Saturday, April 1, 2017

What's in a name?

The Greeks and Italians share a common custom of confusion. It's in the naming of their first-born sons. When the parents of a first-born son follow tradition, that child gets his paternal grandfather's name which means when an extended family gets together for an event, it results in several cousins with the same name, and a scene such as that in the clip above from, My Big Fat Greek Wedding.

In both cultures, the results are some interesting nicknames to distinguish who is who. For example, Grandpa Anthony might have a fifty-something-year-old grandson, Little Anthony, and a thirty-something-year-old GREAT-grandson, Baby Anthony. The nicknames are created to distinguish one from another but somehow once created, become as permanent as cement. In a situation where cousins and extended family have several Anthonys, the nicknames can become quite creative and are often very telling of one's personality or physical features. And sometimes that nickname just comes up because of a momentary situation that never again presents itself but leaves the recipient with that unusual label, thereby changing his identity for eternity.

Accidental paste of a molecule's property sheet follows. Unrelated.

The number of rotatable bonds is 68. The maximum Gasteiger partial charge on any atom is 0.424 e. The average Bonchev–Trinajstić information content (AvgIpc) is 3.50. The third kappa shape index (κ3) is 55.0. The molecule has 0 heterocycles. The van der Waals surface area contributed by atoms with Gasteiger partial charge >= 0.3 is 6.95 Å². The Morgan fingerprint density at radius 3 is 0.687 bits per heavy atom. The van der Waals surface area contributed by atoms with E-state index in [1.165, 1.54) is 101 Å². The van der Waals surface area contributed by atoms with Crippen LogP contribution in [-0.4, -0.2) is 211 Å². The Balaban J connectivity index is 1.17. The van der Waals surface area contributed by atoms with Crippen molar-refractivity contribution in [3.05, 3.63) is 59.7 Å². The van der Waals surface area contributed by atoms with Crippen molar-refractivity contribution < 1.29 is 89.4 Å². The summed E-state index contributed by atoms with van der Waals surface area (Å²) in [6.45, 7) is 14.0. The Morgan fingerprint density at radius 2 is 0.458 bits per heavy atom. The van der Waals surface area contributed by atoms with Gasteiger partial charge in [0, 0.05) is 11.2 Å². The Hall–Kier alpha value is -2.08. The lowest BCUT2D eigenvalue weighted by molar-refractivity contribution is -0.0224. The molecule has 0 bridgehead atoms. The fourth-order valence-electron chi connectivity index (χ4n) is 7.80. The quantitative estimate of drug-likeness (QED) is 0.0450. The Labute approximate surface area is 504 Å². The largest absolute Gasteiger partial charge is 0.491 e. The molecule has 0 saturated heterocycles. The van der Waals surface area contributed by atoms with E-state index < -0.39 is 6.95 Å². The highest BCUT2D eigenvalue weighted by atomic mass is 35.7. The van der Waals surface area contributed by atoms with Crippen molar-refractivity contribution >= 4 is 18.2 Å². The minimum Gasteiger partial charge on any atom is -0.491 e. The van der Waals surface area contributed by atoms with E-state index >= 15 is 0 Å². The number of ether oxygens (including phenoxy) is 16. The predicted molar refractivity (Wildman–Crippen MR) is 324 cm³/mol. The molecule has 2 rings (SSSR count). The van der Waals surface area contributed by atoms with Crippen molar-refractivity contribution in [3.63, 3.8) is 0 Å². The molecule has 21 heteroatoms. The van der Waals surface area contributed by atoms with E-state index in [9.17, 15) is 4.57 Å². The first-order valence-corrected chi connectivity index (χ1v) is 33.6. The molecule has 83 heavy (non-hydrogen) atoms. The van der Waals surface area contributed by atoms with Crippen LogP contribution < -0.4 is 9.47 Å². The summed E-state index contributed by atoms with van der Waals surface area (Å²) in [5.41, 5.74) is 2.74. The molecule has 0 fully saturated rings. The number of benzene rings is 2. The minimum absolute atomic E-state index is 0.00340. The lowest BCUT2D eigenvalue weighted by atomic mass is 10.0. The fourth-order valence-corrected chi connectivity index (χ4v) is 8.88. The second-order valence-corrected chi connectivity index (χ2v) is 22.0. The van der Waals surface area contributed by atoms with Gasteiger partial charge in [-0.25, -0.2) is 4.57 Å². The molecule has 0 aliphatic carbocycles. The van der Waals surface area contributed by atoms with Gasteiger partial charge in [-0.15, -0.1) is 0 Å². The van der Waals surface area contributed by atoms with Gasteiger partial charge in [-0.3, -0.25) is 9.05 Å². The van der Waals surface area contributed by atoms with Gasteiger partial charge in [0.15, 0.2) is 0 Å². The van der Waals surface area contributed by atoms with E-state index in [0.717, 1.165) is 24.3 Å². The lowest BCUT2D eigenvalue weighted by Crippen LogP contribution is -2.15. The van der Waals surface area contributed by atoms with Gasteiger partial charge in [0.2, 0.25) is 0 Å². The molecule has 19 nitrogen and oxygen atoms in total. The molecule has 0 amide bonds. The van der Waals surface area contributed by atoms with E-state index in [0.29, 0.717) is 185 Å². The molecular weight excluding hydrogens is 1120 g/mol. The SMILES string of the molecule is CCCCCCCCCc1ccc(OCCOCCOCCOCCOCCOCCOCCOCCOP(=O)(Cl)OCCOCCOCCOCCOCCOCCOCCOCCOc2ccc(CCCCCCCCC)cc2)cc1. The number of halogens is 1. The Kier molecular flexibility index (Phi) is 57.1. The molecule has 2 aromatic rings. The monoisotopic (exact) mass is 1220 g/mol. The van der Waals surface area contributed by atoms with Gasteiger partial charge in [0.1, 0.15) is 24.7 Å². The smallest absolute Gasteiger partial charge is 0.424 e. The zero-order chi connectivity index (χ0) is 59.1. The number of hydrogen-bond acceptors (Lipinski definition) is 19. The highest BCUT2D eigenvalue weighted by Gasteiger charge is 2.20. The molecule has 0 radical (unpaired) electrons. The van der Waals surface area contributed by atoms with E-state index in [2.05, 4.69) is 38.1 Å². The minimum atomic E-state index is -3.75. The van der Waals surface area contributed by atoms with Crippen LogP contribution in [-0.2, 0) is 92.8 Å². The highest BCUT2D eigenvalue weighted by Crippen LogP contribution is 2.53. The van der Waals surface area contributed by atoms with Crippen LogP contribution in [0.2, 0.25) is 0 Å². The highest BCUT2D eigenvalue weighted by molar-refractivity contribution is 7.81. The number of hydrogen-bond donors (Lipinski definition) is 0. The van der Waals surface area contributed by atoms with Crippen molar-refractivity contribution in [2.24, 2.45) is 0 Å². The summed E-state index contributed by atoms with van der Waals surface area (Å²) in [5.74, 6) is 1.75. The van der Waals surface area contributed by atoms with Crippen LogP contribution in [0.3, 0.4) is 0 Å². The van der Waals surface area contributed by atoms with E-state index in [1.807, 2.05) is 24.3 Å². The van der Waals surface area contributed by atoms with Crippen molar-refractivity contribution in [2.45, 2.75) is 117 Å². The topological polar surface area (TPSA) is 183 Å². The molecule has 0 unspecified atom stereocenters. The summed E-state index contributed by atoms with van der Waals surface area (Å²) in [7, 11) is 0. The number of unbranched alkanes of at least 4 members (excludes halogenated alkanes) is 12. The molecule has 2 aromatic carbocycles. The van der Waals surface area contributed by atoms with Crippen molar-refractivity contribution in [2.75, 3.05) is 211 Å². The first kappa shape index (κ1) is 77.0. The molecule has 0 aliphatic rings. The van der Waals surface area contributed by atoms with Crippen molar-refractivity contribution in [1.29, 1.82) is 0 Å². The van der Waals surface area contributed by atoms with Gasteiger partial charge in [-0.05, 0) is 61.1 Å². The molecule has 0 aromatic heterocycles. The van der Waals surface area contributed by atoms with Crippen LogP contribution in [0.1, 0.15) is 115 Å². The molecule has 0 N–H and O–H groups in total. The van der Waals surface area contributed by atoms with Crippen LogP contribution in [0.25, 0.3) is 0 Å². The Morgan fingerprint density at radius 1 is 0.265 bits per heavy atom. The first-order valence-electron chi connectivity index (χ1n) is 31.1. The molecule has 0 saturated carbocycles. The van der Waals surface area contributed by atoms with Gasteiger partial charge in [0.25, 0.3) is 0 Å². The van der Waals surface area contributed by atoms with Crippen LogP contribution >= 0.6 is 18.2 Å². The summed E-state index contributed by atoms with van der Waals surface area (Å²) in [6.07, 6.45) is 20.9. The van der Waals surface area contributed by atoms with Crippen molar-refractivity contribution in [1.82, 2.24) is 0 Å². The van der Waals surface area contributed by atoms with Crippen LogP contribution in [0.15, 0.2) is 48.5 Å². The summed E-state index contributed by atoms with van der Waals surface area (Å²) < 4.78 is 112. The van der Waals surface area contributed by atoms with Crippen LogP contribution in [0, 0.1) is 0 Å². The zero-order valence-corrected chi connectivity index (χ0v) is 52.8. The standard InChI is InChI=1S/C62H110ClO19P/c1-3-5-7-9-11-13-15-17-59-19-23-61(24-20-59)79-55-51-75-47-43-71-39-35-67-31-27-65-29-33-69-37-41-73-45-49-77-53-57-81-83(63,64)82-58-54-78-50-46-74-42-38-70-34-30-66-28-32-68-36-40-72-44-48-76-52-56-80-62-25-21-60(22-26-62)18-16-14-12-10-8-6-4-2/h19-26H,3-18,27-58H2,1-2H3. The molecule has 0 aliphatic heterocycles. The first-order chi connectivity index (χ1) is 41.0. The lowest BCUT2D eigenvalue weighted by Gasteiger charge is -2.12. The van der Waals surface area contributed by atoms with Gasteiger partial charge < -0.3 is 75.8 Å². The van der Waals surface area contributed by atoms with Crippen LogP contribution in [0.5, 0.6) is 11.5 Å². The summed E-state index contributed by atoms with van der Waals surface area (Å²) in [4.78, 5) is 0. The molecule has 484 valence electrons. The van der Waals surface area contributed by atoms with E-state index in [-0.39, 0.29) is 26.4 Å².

In Among the Zinnias, such a situation was highlighted on the island of Incompresso where the naming custom was slightly different. Below is an excerpt.

The tavern owner’s name was also Pietro, as was his father and grandfather for it was an island tradition hard to discourage—naming one's first son after oneself. So it might have become a bit confusing had they not all acquired nicknames that just seemed to present themselves at one time or another and then lay permanently like the stones embedded in the garden soil. For the tavern owner, it was his two spindly legs that hung down from the short pant he’d worn as a boy that earned him the name Chair.
          “Pietro come here,” someone would call out, but he and several other boys would appear.
          “No, not you,” the person would shoo the others away as a finger would wag in his direction, “Chair legs here.”
          And then it was just Chair. The timeline was not straight in anyone’s memory. The years went by, and Chair cemented itself in place. The tavern owner’s name was Chair; that’s all anyone knew . .

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